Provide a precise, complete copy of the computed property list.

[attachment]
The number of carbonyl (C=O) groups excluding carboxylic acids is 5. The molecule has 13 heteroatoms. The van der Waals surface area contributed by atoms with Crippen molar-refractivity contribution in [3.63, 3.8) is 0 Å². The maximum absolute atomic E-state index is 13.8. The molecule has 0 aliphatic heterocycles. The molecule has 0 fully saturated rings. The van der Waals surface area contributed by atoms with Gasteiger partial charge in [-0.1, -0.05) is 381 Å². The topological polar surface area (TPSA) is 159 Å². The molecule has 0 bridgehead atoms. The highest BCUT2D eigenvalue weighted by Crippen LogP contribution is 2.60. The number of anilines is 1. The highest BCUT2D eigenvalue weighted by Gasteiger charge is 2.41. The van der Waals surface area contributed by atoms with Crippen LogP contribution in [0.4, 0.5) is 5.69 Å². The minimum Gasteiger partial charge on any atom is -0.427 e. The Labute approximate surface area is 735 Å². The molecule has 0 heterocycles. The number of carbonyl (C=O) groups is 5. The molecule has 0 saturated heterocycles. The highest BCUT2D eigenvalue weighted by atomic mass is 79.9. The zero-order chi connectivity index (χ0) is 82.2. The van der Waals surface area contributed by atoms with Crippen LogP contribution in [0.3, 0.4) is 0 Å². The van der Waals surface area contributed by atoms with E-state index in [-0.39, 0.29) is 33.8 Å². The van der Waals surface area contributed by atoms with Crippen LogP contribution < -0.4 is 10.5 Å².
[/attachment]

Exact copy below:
The number of carbonyl (C=O) groups excluding carboxylic acids is 5. The molecule has 13 heteroatoms. The van der Waals surface area contributed by atoms with Crippen molar-refractivity contribution in [3.63, 3.8) is 0 Å². The maximum absolute atomic E-state index is 13.8. The molecule has 0 aliphatic heterocycles. The molecule has 0 fully saturated rings. The van der Waals surface area contributed by atoms with Gasteiger partial charge in [-0.1, -0.05) is 381 Å². The topological polar surface area (TPSA) is 159 Å². The molecule has 0 bridgehead atoms. The highest BCUT2D eigenvalue weighted by Crippen LogP contribution is 2.60. The number of anilines is 1. The highest BCUT2D eigenvalue weighted by Gasteiger charge is 2.41. The van der Waals surface area contributed by atoms with Crippen LogP contribution in [0.4, 0.5) is 5.69 Å². The minimum Gasteiger partial charge on any atom is -0.427 e. The Labute approximate surface area is 735 Å². The molecule has 0 heterocycles. The number of carbonyl (C=O) groups is 5. The molecule has 0 saturated heterocycles. The highest BCUT2D eigenvalue weighted by atomic mass is 79.9. The zero-order chi connectivity index (χ0) is 82.2. The van der Waals surface area contributed by atoms with Crippen LogP contribution in [0.3, 0.4) is 0 Å². The van der Waals surface area contributed by atoms with E-state index in [-0.39, 0.29) is 33.8 Å². The van der Waals surface area contributed by atoms with Crippen LogP contribution < -0.4 is 10.5 Å².